Analogy of the History of Merengue and the Island of Hispaniola

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Two countries, the Dominican Republic and Haiti, inhabit the island of Hispaniola in the the Caribbean. Haiti occupies the western half, and the Dominican Republic occupies the larger and eastern portion of the island. Haiti’s population consists of ninety percent blacks of West African descent, and the rest of the population consists primarily of mulattos. The majority of the Dominican Republic’s population is of mixed African and European descent. Even though their populations look much different, due to their close proximities, these two neighbors have a shared history. Since Christopher Columbus’ discovery of Hispaniola in 1492, these two countries have had a similar course of development. Many Haitians today live in the Dominican Republic. Another shared characteristic between these two countries is that they both enjoy the merengue music. Merengue is a popular genre in Latin music that is specific to the Dominican Republic. It is enjoyed throughout Latin America and the United States, especially in urban areas. It shares influences from both Haiti and the Dominican Republic. However, whether or not the Dominicans recognize the Haitian influence in merengue is another story. Dominicans refuse to recognize both the African roots of merengue and their historical African roots. This refusal is apparent in the history of merengue and the history of Hispaniola. Parallels between these two histories can be drawn to reflect the modern relations between these two neighboring countries.

It is important to highlight the past history and relationship with the Dominican Republic ( Santo Domingo) and Haiti (Saint Domingue) to help understand their modern relations with each other. Christopher Columbus and his brother Bartholomew stumbled upon Santo Domingo after finding gold on the southwest coast. The island was inhabited by the Taino indigenous Indians. Soon after, Columbus and the Spanish brought African slaves to work on plantations. The French and British were more interested in the western part of the island while the Spaniards were focused on establishing themselves in Santo Domingo. It is evident that the French colony of Saint Domingue was richer in resources from sugar to coffee. With that France took over the entire island of Hispaniola in 1795. In 1801, Toussaint L’Ouverture claimed and helped form the free black republic of Haiti and establish better relations with France to help aide in the Haitian Revolution( Dubois 65). France’s colony of Saint Domingue soon became the wealthiest french colony, threatening Napoleon Bonaparte, military leader of France. During Napoleon’s reign in France, Napoleon sought to control the entire island of Hispaniola through control of Spain and the reacquisition of Haiti. Harsh rule by the governors-general induced loyalists to form the movement La Reconquista to rise up in order to restore Spanish sovereignty. (Metibag 91)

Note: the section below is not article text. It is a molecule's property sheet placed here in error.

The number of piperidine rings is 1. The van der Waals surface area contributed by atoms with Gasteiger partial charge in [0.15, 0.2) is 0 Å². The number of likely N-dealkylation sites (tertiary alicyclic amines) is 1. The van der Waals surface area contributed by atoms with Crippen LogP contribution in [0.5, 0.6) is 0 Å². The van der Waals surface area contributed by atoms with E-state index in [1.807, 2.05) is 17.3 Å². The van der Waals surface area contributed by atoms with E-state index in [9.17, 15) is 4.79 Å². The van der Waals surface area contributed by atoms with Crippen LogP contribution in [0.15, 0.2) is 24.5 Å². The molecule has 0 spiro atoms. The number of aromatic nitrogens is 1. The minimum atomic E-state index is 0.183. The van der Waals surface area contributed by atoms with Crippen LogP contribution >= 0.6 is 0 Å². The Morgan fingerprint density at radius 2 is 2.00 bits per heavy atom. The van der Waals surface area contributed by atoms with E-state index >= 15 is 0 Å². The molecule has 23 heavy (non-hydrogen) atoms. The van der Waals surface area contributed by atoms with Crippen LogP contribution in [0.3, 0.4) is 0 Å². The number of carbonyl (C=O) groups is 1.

Bonaparte was threatened because he wanted all of Hispaniola, specifically Saint Domingue to return to slavery plantations instead subsistence farming because it gave them the most efficient way to make money for low cost of living and maintenance of workers, but with enough resistance what is now Haiti and the Dominican Republic fought for their freedom keeping many traditions and cultural influences of other nations including clothing, food and music such as meringue or merengue.

The word Merengue means whipped egg whites and sugar, applied to music the word is believed to derive from the term maringa from Mozambique nearing Madagascar. Although we are not certain how the merengue was invented, there are two different folk stories with similar dance steps that describe where the basic steps came from. One story begins in the 1690’s when the Spanish have a third of the Hispaniola to the French, also known as the Dominican Republic. A century later they had over 500,000 slaves. These slaves were chained together were they were forced to drag one leg as they cut sugar to the beat of drums creating a simple dance move that would later become a variation of the meringue or merengue(Ballroom). Another story is told about a great hero during the Dominican Republic revolutions where he was welcomed home and out of sympathy everyone danced with a limp dragging one foot. Merengue music seems to had begun to develop in the mid 1800’s as a creole variant of the family of integrated couple dances variously called and merengue in Cuba, Hispaniola and Puerto Rico. In the Caribbean each island has its own traditions that come from its African roots and colonial past with Britain, France, Spanish, and Dutch. Due to the large intervention of different countries on Hispaniola, The Dominican Republic and Haitian culture of music emerged.